I’d really like a t-shirt with the words “Feminism isn’t for sale”. But then I’d probably have to buy it from Topshop or H&M or Zara and I’d end up in a complete metaphysical crisis, crumpled on the floor. How can I pay for a t-shirt profiting from the fact that feminism isn’t a revenue avenue – except it is, now, isn’t it?
I spend a lot of time – way too much time, in fact – concerned with how big brands are profiting from the fourth wave. Round and round I’ve gone, scratching my own eyes out with every feminist messaging corporations ride in order to shift more shoes or shower gel or mascara (without any evidence of treating their female staff fairly).
there is a slimy sticky feeling – big business, still run typically by white men, is making money off a revival of a social movement, of a grass roots surge of activism, of a battle that you can’t put a price on: economic and social equality of the sexes
But so what if they are? The message is still being spread: equality is cool, kids. That’s essentially a Good Thing. Or at least better than mega brands deciding that sexism and discrimination is. Buy a phone case with the Future is Female emblazoned on it (confession: reader, I did) and surely that’s better than 13-year-olds (or indeed 31-year-olds) carrying phones emblazoned with Get back in the Kitchen (even if they’ve just contributed to the Philip Green retirement fund).
But there is a slimy, sticky feeling – big business, still run typically by white men, is making money off a revival of a social movement, of a grass roots surge of activism, of a battle that you can’t put a price on: economic and social equality of the sexes. And yet, am I the only one who feels this? I’ve written about Fairy Liquid suddenly ditching a 50-plus year strategy of portraying a woman at a kitchen sink and promoting “Fair Liquid”; I’ve written about brands advertising unhealthy images of women via the backdoor of Instagram; I've written about how even Dove gets it wrong sometimes and I’ve spoken to Joan, a female run ad agency in New York trying to fix the problem at it’s roots: what if actual feminists were making feminists ads?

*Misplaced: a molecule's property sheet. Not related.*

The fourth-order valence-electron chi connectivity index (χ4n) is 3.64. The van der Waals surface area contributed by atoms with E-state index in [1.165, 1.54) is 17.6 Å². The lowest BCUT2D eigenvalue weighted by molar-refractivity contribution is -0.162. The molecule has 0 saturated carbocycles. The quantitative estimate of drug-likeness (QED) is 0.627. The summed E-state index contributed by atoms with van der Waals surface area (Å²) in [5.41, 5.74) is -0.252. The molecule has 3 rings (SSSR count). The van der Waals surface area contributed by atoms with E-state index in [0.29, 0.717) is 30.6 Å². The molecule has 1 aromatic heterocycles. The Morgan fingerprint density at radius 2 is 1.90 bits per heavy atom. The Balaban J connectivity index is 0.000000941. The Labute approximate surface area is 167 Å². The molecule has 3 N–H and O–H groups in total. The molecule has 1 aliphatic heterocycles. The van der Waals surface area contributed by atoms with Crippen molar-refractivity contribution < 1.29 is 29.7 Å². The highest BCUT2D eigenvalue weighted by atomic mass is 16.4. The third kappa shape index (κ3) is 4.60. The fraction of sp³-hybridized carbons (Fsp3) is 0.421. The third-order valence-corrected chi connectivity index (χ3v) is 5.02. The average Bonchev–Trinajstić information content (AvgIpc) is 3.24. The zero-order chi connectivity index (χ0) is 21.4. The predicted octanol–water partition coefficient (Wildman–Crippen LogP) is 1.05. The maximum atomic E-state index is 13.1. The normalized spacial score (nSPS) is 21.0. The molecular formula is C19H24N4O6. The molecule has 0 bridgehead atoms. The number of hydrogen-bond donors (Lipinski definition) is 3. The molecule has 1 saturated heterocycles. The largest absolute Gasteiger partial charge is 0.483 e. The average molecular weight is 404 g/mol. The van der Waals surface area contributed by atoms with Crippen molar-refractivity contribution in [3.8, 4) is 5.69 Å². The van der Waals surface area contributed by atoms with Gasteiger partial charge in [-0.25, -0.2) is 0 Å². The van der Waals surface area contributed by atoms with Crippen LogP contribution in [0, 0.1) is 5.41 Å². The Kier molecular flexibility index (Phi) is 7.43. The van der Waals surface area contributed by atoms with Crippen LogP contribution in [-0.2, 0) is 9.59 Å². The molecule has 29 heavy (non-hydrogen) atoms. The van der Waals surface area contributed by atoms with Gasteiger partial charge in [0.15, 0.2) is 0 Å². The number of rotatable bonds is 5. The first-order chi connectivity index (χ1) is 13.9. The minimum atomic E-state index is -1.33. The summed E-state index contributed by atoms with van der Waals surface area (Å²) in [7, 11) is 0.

But that slimy, sticky feeling isn’t going anywhere.
In our internet age, we’ve gone somewhere and nowhere. Our advertising regulatory bodies will one minute ban an ad for promoting breast enhancements but will give the thumbs up to the barely-there model. We are celebrating diverse model sizes but we’re increasingly putting younger and younger girls on the front of magazines. Using feminism to sell stuff is tangled in our screwed, confused and contradictory narratives on how women can, and should, look in the media.
And so the thoughts go on and on. “I am not a feminist”, Jessica Cripsen recently wrote, so dismayed at our commercialisation of the movement. (I get her frustration but I’m still a feminist). Which is why I instantly fell for 100 Days of Feminist Ads – an Instagram account run by LA copywriter, Eileen Matthews. Matthews told the Drum “With the current political landscape, it felt like an interesting approach to play with ways brands could take a stand on certain issues if they wanted to”.
For 100 days, Matthews is remaking brand logos and tag lines with a feminist message. It’s a funny, clever nod to advertising – an industry responsible for sexist messages and workplace culture – using feminism to sell their products, now that feminism is an accepted, and even fashionable, part of the cultural conversation. Matthews’ humour reflects what happens when big brands try to promote an inauthentic message – or what we might imagine a group of ad men might come up with if trying to sell their stuff to feminists.
For example, a Zippo Lighter appears beneath the words “Ladies, Shall we? Starting fires since 1933”. A Kleenex ad has the strap line “cry like a human”. Windex’s new tag line reads: “Until there isn’t a glass cleaning to clean”. Nike’s “Just Do It” is followed with “But Ask First”.
Right now, the whole advertising industry seems to be wearing a This is What A Feminist Looks Like t-shirt, much in the vein that Theresa May did – totally regardless to if they are or aren't. Matthews’ work gloriously laughs right back in their face.